Muti, Chicago Symphony open Carnegie stand with playing of brilliant detachment
The Chicago Symphony Orchestra and conductor Riccardo Muti mounted the stage at Carnegie Hall last night, coinciding with the arrival of bitterly cold winds in New York City. As foolish as it sounds to attribute that as the cause, one is left puzzled as to just why such a prominent visiting orchestra would play a road-ready program with such complete indifference.
The puzzle was compounded by the program itself—Mendelssohn’s concert overture Calm Sea and Prosperous Voyage, La Mer, and Scriabin’s Symphony No. 3, “The Divine Poem”—a set of pieces assembled to show off the orchestra’s colors, lyricism, and expressive depths.
Scriabin’s symphony was highly anticipated. His name is far more familiar than his music, which is rarely heard in concert, and Muti has more experience with this repertoire than probably any other living conductor, having produced the best recorded collection of Scriabin with the Philadelphia Orchestra.
The Russian composer’s sense of form in “The Divine Poem” is at the unstable end of the late romantic era in classical music, but the means that he uses to express his mystical narrative are in the mainstream of 19th-century music; waltzes, lilting melodies, and cadences that make the strange change from major to minor.
His music has two challenges, the first is the capacity to be sympathetic to his mystical visions (in his words, “the evolution of the human spirit . . . celebrating its unity with the universe”), the second is to be able to hear that in language that doesn’t quite have the vocabulary that Scriabin needed.
Scriabin needs not just a firm hand but a full-throated advocate, someone who, at least in the moment, is the composer’s acolyte. Yet Muti treated the dramatic content as just another set of changes in orchestration and volume.
Perhaps familiarity has bred overconfidence, or the assumption that everyone will get what it is going on. But playing Scriabin as absolute music produces a weird exercise in self-indulgent stream of consciousness.
But then it was a weird concert all the way around. The Chicago Symphony’s playing was, technically, as fine as possible. They had a satisfyingly weighty sound that felt like what it is to hold a plumb bob in one’s hand. Their dynamic range–Muti kept things just on the quiet side for the most part–was impressive, and the violins played a spectacularly long, evenly spaced crescendo in the Mendelssohn overture.
Orchestral balances were incredible. Not only was every section and instrument clear, but so was the mesh of the inner workings of the music, especially in La Mer. The blend of woodwind colors in Calm Sea was like hearing the sound of a jewel.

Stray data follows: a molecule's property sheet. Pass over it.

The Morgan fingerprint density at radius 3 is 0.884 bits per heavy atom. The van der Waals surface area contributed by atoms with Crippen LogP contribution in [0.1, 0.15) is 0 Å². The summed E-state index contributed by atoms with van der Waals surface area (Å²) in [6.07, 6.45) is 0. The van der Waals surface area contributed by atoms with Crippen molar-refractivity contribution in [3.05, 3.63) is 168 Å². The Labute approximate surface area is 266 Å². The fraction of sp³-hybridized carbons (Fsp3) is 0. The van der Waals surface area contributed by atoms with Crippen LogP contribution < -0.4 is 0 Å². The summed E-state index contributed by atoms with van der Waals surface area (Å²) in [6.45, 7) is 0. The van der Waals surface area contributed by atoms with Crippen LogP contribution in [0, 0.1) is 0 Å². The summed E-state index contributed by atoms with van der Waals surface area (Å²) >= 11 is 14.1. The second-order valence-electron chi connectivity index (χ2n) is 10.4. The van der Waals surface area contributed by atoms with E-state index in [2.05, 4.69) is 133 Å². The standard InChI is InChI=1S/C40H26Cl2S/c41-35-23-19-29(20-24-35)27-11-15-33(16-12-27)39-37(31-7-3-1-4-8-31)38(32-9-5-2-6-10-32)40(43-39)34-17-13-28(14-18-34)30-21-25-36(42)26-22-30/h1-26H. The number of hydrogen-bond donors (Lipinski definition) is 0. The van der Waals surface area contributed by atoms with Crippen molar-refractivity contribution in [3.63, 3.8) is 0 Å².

The symphony’s brass section has been famous for decades, in part because of the prominence Georg Solti gave them. They’re even better now, able to modulate from bright to sepia tones, hitting the exact balance between fusing their sound and maintaining clear, individual voices—the low brass played with enough presence to rattle the floor in Scriabin’s symphony without ever overwhelming the rest of the orchestra.
There was nothing but beautiful playing—and yet not a hint of feeling. The orchestra seemed happy with the sound they were making, enjoying the experience of it, and had nothing to say about the music—not only the Scriabin, which almost screams out to say something, but La Mer, one of the greatest and most important orchestral works in classical music. It seemed no more than pleasant in this performance.
Two expressive elements were consistently lacking; changes in tempo and a sense of musicality in the phrasing. Both work together to express something about music. What that thing is needn’t be anything more than the musicians’ pleasure in hearing a line end just so, or the opinion that the music that has come before leads to the current moment.
Instead, the playing was oddly and inappropriately egalitarian. Muti and the orchestra seemed engaged at the level of a dress rehearsal, professional but with no spark of live energy, indifferent to the presence of an audience, and lacking any particular reason to play the pieces on the concert program, except for the fact that the music just happened to be in front of them.
The Chicago Symphony Orchestra plays music of Brahms and Schumann 8 p.m. Saturday and Scriabin and Prokofiev 2 p.m. Sunday. carnegiehall.org